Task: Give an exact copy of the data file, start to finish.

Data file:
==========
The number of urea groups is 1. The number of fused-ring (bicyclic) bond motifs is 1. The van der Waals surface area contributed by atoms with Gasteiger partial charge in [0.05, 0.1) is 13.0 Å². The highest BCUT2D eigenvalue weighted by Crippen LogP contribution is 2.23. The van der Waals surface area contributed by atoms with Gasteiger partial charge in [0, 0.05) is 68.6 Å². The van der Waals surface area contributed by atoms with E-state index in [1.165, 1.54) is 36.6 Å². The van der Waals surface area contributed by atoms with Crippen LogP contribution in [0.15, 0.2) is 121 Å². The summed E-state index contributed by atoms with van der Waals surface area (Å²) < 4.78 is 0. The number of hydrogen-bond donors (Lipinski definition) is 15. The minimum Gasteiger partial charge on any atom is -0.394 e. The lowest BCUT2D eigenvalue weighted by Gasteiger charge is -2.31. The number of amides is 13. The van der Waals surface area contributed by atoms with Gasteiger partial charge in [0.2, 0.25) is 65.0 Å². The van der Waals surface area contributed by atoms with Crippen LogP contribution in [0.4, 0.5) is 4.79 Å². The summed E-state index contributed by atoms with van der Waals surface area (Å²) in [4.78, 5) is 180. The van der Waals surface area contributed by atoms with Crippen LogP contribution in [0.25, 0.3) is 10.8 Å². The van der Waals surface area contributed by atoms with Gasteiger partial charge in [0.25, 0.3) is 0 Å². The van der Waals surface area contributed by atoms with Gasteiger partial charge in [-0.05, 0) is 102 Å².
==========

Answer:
The number of urea groups is 1. The number of fused-ring (bicyclic) bond motifs is 1. The van der Waals surface area contributed by atoms with Gasteiger partial charge in [0.05, 0.1) is 13.0 Å². The highest BCUT2D eigenvalue weighted by Crippen LogP contribution is 2.23. The van der Waals surface area contributed by atoms with Gasteiger partial charge in [0, 0.05) is 68.6 Å². The van der Waals surface area contributed by atoms with E-state index in [1.165, 1.54) is 36.6 Å². The van der Waals surface area contributed by atoms with Crippen LogP contribution in [0.15, 0.2) is 121 Å². The summed E-state index contributed by atoms with van der Waals surface area (Å²) < 4.78 is 0. The number of hydrogen-bond donors (Lipinski definition) is 15. The minimum Gasteiger partial charge on any atom is -0.394 e. The lowest BCUT2D eigenvalue weighted by Gasteiger charge is -2.31. The number of amides is 13. The van der Waals surface area contributed by atoms with Gasteiger partial charge in [0.2, 0.25) is 65.0 Å². The van der Waals surface area contributed by atoms with Crippen LogP contribution in [0.4, 0.5) is 4.79 Å². The summed E-state index contributed by atoms with van der Waals surface area (Å²) in [4.78, 5) is 180. The van der Waals surface area contributed by atoms with Crippen LogP contribution in [0.25, 0.3) is 10.8 Å². The van der Waals surface area contributed by atoms with Gasteiger partial charge in [0.25, 0.3) is 0 Å². The van der Waals surface area contributed by atoms with Gasteiger partial charge in [-0.05, 0) is 102 Å².